US5259313A (en) 1991-12-20 1993-11-09 Heidelberg Harris Gmbh Method and apparatus for cleaning an inking mechanism and/or a printing mechanism in printing units of rotary printing machines
US5297488A (en) 1992-10-26 1994-03-29 B. Bunch Company, Inc. Apparatus for selective random printing of fixed data
US5315930A (en) 1991-12-02 1994-05-31 Rockwell International Corporation Keyless inking system for a printing press
US5355796A (en) 1992-04-04 1994-10-18 Man Roland Druckmaschinen Ag Anilox offset printing unit with a short inking device
US5355799A (en) 1992-01-03 1994-10-18 Nolle Gmbh Applicator device for viscous materials
US5425809A (en) 1993-06-17 1995-06-20 Howard W. DeMoore Anilox coater with brush
US5447102A (en) * 1993-04-14 1995-09-05 Heidelberger Druckmaschinen Aktiengesellschaft Process for operating a printing press
US5452660A (en) * 1993-07-07 1995-09-26 Heidelberger Druckmaschinen Aktiengesellschaft Washing device selectively engageable with plural inking paths
US5540149A (en) 1993-10-26 1996-07-30 Magnum Manufacturing Limited Rotary printing machines
US5603262A (en) 1995-06-30 1997-02-18 Kabushiki Kaisha Tokyo Kikai Seisakusho Ink-furnishing apparatus
US5709147A (en) 1995-08-28 1998-01-20 Kabushiki Kaisha Tokyo Kikai Seisakusho Ink-furnishing apparatus with dehydration
US5865116A (en) 1993-02-22 1999-02-02 Keller; James J. Ink receptive dampening system for lithographic printing press
US5908505A (en) 1996-09-10 1999-06-01 Questech, Inc. High volume, textured liquid transfer surface
US5915302A (en) * 1996-04-26 1999-06-29 Mitsubishi Jukogyo Kabushiki Kaisha Printer ink exchange apparatus
US5983799A (en) 1996-12-04 1999-11-16 Day International, Inc. Replaceable sleeve
US6006664A (en) 1996-06-22 1999-12-28 Man Roland Druckmaschinen Ag Offset printing device for a rotary printing machine
US6006665A (en) 1997-10-30 1999-12-28 Didde Web Press Corporation Pliable anilox roller
US6041706A (en) 1998-05-15 2000-03-28 Heidelberger Druckmaschinen Ag Complete release blanket
US6055907A (en) 1997-09-08 2000-05-02 Man Roland Druckmaschinen Ag Process for attaining a production-run state in a web-feD rotary printing machine
US6065402A (en) 1997-04-25 2000-05-23 Man Roland Druckmaschinen Ag Inking device for a printing machine
WO2000051817A1 (en) 1999-03-03 2000-09-08 Price James F Keyless inker for a printing press
US6116161A (en) * 1997-03-01 2000-09-12 Heidelberger Druckmaschinen Aktiengesellschaft Method and device for cleaning an inking system of a printing machine
US20010032559A1 (en) 1999-03-03 2001-10-25 Price James F. Inking systems for printing presses
US6382098B2 (en) 1997-03-24 2002-05-07 Toray Industries, Inc. Coating apparatus, printing apparatus, imaging apparatus, printing system and printing method
US6401618B1 (en) * 1998-07-17 2002-06-11 Awi Licensing Company Printing machine having reciprocating carriage carrying both cleaning and ink delivery devices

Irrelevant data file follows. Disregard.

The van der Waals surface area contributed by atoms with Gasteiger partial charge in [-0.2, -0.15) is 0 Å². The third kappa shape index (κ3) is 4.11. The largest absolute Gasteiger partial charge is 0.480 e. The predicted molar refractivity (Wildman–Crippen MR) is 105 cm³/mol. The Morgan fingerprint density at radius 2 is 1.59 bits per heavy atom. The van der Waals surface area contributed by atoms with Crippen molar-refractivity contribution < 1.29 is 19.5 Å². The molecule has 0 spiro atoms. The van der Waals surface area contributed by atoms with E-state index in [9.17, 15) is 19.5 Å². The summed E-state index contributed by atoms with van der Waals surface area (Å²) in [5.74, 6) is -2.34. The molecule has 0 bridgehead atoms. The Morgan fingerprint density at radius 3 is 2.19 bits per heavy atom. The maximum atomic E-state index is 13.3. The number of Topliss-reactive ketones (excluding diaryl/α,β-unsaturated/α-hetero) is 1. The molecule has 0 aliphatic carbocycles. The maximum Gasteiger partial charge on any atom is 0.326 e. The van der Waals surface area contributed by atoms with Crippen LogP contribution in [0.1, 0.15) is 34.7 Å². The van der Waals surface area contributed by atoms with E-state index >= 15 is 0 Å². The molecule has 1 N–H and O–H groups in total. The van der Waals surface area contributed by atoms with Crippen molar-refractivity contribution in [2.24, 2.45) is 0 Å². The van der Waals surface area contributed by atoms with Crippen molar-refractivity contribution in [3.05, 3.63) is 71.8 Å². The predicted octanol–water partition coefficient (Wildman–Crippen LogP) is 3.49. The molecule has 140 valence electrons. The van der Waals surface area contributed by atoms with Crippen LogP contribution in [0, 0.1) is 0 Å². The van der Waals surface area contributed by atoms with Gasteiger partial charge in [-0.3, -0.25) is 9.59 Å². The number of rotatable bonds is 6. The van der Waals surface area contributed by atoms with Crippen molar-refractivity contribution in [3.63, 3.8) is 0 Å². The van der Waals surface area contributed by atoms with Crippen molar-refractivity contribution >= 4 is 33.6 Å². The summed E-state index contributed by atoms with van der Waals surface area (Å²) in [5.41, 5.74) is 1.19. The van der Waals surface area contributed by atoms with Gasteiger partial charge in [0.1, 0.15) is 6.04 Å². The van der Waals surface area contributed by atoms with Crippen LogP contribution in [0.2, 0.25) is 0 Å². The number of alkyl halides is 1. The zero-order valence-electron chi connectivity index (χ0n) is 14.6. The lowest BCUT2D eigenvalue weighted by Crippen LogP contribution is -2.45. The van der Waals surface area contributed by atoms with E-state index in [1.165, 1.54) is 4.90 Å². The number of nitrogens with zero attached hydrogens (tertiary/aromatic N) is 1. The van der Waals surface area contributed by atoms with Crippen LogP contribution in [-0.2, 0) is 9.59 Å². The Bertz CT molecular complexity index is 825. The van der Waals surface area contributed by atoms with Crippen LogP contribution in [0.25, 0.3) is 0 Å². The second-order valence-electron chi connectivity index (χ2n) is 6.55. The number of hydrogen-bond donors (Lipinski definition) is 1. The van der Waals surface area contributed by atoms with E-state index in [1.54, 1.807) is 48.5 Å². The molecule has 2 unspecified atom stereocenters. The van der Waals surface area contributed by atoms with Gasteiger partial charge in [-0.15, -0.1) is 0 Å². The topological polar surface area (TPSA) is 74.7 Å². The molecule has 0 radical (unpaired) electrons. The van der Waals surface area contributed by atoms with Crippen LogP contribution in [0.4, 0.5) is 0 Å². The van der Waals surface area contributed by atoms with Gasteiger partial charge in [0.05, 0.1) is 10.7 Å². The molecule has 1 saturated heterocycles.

US6409645B1 (en) 1997-06-13 2002-06-25 Sw Paper Inc. Roll cover
US6588337B1 (en) * 2000-04-28 2003-07-08 Baldwin Graphic Systems, Inc. Method and apparatus for automatically cleaning both the blanket cylinder and the ink rollers of a printing press

Family Cites Families (1)

* Cited by examiner, † Cited by third party
Publication number Priority date Publication date Assignee Title
JP3393918B2 (en) * 1993-04-07 2003-04-07 ケンプ イクイップメント カンパニー,インコーポレイテッド Hickey removal apparatus and method

Patent Citations (78)

* Cited by examiner, † Cited by third party
Publication number Priority date Publication date Assignee Title
US2285052A (en) 1941-07-11 1942-06-02 Wood Newspaper Mach Corp Variable fountain ink supply for presses
US2613600A (en) 1950-02-07 1952-10-14 Goss Printing Press Co Ltd Inking arrangement for printing presses
US2821133A (en) 1954-12-15 1958-01-28 Levey Fred K H Co Inc Method for planographic printing
US2986088A (en) 1957-10-10 1961-05-30 Miehle Goss Dexter Inc Inking arrangement for rotary printing press
DE1130453B (en) 1959-06-06 1962-05-30 William Gegenheimer Co Inc A device for cleaning paint rollers leading to printing machines
US3504626A (en) 1965-04-13 1970-04-07 Emory W Worthington Printing press dampening control system
US3467008A (en) * 1967-01-31 1969-09-16 Julius A Domotor Means and method for removing foreign particles from lithographic press
US3611924A (en) 1969-10-23 1971-10-12 Nat Productive Machines Inc Rotary offset printing press with cylinder interrupter
US3587463A (en) 1970-05-18 1971-06-28 Wallace H Granger Simplified circulating inking system for rotary newspaper printing press
US3701316A (en) * 1970-05-18 1972-10-31 Harris Intertype Corp Ink and dampener form roll interruption for cleaning purposes
US3897726A (en) * 1971-11-24 1975-08-05 Heidelberger Druckmasch Ag Washing device for a blanket cylinder of an offset printing press
US4041864A (en) 1972-05-09 1977-08-16 Dahlgren Manufacturing Company Method and apparatus for inking printing plates
US3800702A (en) 1972-12-07 1974-04-02 S & S Corrugated Paper Mach Inking apparatus having automatic wash-up means
US3842735A (en) 1972-12-22 1974-10-22 Harris Intertype Corp Lithographic printing apparatus and wash-up device
US3986450A (en) * 1973-12-28 1976-10-19 Peter Zimmer Cleaning attachment for cylindrical printing screen
US3937141A (en) * 1974-06-17 1976-02-10 Dahlgren Harold P Dampener for lithographic printing plates
US4040348A (en) 1975-05-05 1977-08-09 Maschinenfabrik Wifag Ductor or film-transferring inking mechanism, particularly for offset presses
US4066017A (en) * 1975-07-09 1978-01-03 Addressograph-Multigraph Corporation Blanket cleaner for duplicating machines
US4254709A (en) 1976-01-23 1981-03-10 Baldwin-Gegenheimer Corporation Ink roller cleaning device
US4158333A (en) 1978-05-01 1979-06-19 Anpa Research Institute Inking baffle for rotary newspaper presses